Australia Camp Focus – Strachan under-fire from Verbeek over Williams’ injury omission

Australia’s 23-man World Cup squad was only announced publicly after the June 1 deadline and the controversy did not stop there. The absence of Middlesbrough defender Rhys Williams, through injury, was blamed on Boro boss Gordon Strachan, with Socceroos Coach Pim Verbeek singling out the ex-Celtic boss by name.

While there was no case to answer for the late announcement of the final party, since the group was revealed to FIFA in time, Australia’s Dutch Coach clearly felt his Middlesbrough counterpart had to shoulder the blame for the loss of Williams. Verbeek said: “Gordon Strachan let him play for weeks with an injury. He let him play with an injection every game. If you do that with a 20-year-old player you take a risk.” Verbeek is certainly correct in one respect – that painkilling injections are dicey business – and Williams, who suffered with a pelvis injury throughout last season, may regret the measures in time if playing with the injury causes any long term damage, as in the case of former Liverpool defender Tommy Smith, who underwent a succession of knee operations after his playing days were over to correct the damage caused by playing through the pain barrier. That was a different era, however, and the advances in medical science since Smith’s 1970s peak make Williams’ course of injections much less dangerous, but, according to his international Coach, they have at least cost him his World Cup place.

Middlesbrough were quick to reject Verbeek’s condemnation, saying: “We were always conscious of the World Cup and the fact that Rhys would want to be involved. We gave him every opportunity to recover from his injury in mid-season. After that, each time Rhys played it was because he himself was happy to play. Mr Verbeek told us he was happy with the player’s performances for the club and the Australia physio guaranteed Rhys would be fit for their first game.” This slightly undignified slanging match aside, it is impossible to say for certain whether the player would have been fit or not had a different course of action been taken. While it was clearly in Middlesbrough’s interests and not Australia’s for Williams to undergo the injections, Verbeek cannot reasonably expect a player’s club to put what is best for the national team ahead of the interests of the club, especially when the injury occurred in early January, a full six months before the World Cup.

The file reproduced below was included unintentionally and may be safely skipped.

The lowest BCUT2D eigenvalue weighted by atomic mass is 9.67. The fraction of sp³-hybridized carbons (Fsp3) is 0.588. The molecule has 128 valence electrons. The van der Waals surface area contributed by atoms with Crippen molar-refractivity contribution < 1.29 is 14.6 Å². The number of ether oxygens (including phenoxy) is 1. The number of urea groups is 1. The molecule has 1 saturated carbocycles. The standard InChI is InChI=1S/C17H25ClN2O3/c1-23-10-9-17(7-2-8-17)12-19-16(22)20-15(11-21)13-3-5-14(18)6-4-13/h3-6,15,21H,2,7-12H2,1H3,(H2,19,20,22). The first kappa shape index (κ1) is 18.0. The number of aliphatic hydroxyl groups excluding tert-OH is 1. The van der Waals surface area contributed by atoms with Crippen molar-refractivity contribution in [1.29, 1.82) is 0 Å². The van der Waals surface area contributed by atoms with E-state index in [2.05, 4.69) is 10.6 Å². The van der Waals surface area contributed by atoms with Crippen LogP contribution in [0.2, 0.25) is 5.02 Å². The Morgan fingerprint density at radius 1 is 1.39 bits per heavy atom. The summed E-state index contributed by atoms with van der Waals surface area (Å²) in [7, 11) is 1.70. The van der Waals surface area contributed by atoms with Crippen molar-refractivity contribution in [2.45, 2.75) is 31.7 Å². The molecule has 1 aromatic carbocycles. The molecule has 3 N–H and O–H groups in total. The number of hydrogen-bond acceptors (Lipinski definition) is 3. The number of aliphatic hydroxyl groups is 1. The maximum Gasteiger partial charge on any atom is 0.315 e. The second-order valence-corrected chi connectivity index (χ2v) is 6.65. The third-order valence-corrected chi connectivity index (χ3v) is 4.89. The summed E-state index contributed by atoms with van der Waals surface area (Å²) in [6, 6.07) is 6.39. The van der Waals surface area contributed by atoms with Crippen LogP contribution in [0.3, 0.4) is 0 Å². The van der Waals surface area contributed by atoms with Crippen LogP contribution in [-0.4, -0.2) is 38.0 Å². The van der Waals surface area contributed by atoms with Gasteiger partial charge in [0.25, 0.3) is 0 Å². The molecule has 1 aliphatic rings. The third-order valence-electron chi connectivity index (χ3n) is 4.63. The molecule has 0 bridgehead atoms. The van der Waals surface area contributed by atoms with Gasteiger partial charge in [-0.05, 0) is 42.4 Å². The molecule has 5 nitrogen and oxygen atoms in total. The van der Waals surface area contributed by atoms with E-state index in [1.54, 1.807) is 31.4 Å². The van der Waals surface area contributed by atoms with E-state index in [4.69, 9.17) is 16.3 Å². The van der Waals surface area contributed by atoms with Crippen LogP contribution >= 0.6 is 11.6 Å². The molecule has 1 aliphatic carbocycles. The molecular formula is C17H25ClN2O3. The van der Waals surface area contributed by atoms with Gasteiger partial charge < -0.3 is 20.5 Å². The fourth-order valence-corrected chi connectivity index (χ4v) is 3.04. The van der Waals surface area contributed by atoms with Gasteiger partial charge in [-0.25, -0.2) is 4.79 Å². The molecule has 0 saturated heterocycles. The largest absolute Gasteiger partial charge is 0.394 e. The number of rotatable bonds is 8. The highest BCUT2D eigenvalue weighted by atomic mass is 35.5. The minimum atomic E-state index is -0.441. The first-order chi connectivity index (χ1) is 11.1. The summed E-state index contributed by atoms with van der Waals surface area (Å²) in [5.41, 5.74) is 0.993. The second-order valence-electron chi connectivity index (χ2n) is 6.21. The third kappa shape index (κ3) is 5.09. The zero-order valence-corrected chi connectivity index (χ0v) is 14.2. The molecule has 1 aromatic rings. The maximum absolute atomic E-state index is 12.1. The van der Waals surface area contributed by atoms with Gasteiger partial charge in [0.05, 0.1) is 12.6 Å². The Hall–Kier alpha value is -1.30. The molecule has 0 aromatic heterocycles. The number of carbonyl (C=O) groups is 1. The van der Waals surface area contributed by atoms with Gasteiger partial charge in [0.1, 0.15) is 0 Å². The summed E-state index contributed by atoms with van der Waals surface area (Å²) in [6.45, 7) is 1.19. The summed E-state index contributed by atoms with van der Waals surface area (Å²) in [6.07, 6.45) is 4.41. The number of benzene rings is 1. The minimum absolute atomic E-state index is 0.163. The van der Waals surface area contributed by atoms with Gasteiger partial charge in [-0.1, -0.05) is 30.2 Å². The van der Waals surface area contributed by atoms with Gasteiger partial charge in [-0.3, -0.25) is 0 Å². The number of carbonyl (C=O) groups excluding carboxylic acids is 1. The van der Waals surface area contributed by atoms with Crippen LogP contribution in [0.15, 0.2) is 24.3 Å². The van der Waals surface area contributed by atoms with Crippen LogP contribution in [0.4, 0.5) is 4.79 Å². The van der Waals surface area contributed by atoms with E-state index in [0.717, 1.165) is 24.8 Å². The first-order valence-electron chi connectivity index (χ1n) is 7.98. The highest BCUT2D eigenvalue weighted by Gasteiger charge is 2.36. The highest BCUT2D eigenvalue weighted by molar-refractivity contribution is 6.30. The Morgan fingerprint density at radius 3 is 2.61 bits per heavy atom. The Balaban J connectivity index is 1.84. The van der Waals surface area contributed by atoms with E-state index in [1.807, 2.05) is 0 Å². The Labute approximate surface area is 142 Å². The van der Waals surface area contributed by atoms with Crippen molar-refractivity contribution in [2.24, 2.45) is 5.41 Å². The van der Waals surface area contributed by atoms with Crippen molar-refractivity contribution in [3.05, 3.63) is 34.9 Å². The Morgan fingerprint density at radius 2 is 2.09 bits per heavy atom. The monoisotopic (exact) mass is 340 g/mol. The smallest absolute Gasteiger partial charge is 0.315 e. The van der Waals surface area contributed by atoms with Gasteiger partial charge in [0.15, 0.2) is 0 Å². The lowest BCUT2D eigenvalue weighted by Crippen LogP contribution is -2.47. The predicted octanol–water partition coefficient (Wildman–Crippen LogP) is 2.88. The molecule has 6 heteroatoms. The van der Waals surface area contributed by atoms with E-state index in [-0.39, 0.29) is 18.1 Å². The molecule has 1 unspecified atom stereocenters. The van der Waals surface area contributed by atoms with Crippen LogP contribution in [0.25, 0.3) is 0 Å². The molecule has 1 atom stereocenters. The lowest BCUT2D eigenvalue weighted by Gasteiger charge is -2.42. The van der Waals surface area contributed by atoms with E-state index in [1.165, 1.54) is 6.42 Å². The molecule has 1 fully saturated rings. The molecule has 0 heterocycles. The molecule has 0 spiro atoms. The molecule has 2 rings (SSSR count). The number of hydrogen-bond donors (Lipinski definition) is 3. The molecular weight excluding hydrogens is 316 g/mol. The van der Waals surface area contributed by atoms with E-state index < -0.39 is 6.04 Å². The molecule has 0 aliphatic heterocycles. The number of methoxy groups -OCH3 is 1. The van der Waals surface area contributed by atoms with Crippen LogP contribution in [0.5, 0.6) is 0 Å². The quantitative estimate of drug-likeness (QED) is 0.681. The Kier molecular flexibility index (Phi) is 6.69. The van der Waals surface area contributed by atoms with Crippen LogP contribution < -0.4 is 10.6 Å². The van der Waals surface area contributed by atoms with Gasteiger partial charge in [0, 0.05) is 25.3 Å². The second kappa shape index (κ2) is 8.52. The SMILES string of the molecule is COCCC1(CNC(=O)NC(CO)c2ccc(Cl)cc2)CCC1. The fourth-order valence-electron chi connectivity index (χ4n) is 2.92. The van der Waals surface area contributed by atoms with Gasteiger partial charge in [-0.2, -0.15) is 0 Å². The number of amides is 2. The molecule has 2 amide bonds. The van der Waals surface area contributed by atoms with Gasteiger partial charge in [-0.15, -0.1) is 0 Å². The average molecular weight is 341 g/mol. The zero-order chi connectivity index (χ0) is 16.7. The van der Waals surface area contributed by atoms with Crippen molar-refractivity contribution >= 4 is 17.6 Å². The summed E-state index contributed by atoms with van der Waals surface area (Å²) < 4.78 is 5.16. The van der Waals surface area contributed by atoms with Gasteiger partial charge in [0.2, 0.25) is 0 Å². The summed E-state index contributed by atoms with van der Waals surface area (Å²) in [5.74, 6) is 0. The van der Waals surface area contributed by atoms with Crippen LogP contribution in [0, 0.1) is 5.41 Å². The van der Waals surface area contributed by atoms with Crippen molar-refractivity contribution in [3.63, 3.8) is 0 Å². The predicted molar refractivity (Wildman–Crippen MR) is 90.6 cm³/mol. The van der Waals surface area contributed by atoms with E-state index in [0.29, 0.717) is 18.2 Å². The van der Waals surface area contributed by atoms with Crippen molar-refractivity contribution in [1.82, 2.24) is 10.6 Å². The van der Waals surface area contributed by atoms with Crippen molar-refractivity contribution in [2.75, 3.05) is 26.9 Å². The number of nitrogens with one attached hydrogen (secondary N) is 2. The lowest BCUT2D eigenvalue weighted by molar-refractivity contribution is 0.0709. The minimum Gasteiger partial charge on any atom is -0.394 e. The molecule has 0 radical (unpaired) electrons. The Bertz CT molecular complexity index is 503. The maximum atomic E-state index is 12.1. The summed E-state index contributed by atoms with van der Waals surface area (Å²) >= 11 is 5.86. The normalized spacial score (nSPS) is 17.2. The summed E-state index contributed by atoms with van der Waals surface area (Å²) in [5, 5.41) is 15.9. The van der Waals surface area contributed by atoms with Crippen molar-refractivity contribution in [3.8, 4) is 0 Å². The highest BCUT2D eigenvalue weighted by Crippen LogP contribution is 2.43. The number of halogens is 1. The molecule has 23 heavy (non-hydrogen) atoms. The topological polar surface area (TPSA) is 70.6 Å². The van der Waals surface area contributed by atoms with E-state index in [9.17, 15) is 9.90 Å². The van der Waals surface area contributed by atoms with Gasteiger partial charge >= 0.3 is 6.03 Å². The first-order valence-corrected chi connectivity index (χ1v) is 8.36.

For his part, Williams was contemplative over his omission, saying: “I have been struggling for a long time, but the (Socceroos) coaching staff gave me every possible chance to be fit. It obviously just wasn’t meant to be. I’m looking forward to working out a plan with the physios and looking to the future.” At 21, Williams’ future can definitely include another World Cup in four years time, and, given the former Wales U-21 international was far from guaranteed a place in Verbeek’s starting XI this time around, the 2014 tournament may be a greater opportunity for Williams’ on the world stage. By the time the World Cup circus moves to Brazil, the likes of Scott Chipperfield and Craig Moore, both 34, will have long retired from the international scene and current captain Lucas Neil, now 32, will not be far behind. Places in the Socceroos’ defence will be up for grabs in the qualifying for Brazil 2014, if not sooner, and Williams, if he continues his progression at domestic level, will be one of the main contenders for a spot in a new look Aussie back line.

Aside from the furore over Williams’ injury, the Australia squad, eventually revealed by Verbeek, contained no surprises. Joining Williams in exclusion are, as anticipated, youngsters Shane Lowry, Tommy Oar, James Holland and Eugene Galekovic, with versatile 23-year-old Dario Vidosic the man handed a reprieve in Williams’ absence. While Williams returns to England, the other four dropped from the preliminary squad will remain in South Africa to experience life at a senior international tournament, and, as four of the hottest Australian prospects in the game, are sure to feature in future World Cup squads. With 14 members of the 23 who travelled to Germany in 2006 retained, this is an Australian squad with vast tournament know-how, and, indeed, the starting line-up for Australia’s opening game against Germany could be made up of veterans of four years ago. Gone, however, is the exuberance of a first World Cup appearance in a generation Germany 2006 brought, largely down to the differing personalities of the genial Guus Hiddink, who led the nation four years ago, and Pim Verbeek, who, as Gordon Strachan has recently discovered, will take no prisoners.

Australia World Cup Squad


Mark Schwarzer (Fulham)
Adam Federici (Reading)
Brad Jones (Middlesbrough)


Lucas Neill (Galatasaray)
Craig Moore (unattached)
Scott Chipperfield (Basel)
David Carney (Twente Enschede)
Luke Wilkshire (Dynamo Moscow)
Mark Milligan (JEF United)
Michael Beauchamp (Al-Jazira)


Tim Cahill (Everton)
Mark Bresciano (Palermo)
Vince Grella (Blackburn Rovers)
Brett Emerton (Blackburn Rovers)
Jason Culina (Gold Coast)
Brett Holman (AZ Alkmaar)
Carl Valeri (Sassuolo)
Mile Jedinak (Antalyaspor)
Richard Garcia (Hull City)
Dario Vidosic (Nuremberg)


Harry Kewell (Galatasaray)
Josh Kennedy (Nagoya)
Nikita Rukavytsya (Twente Enschede)


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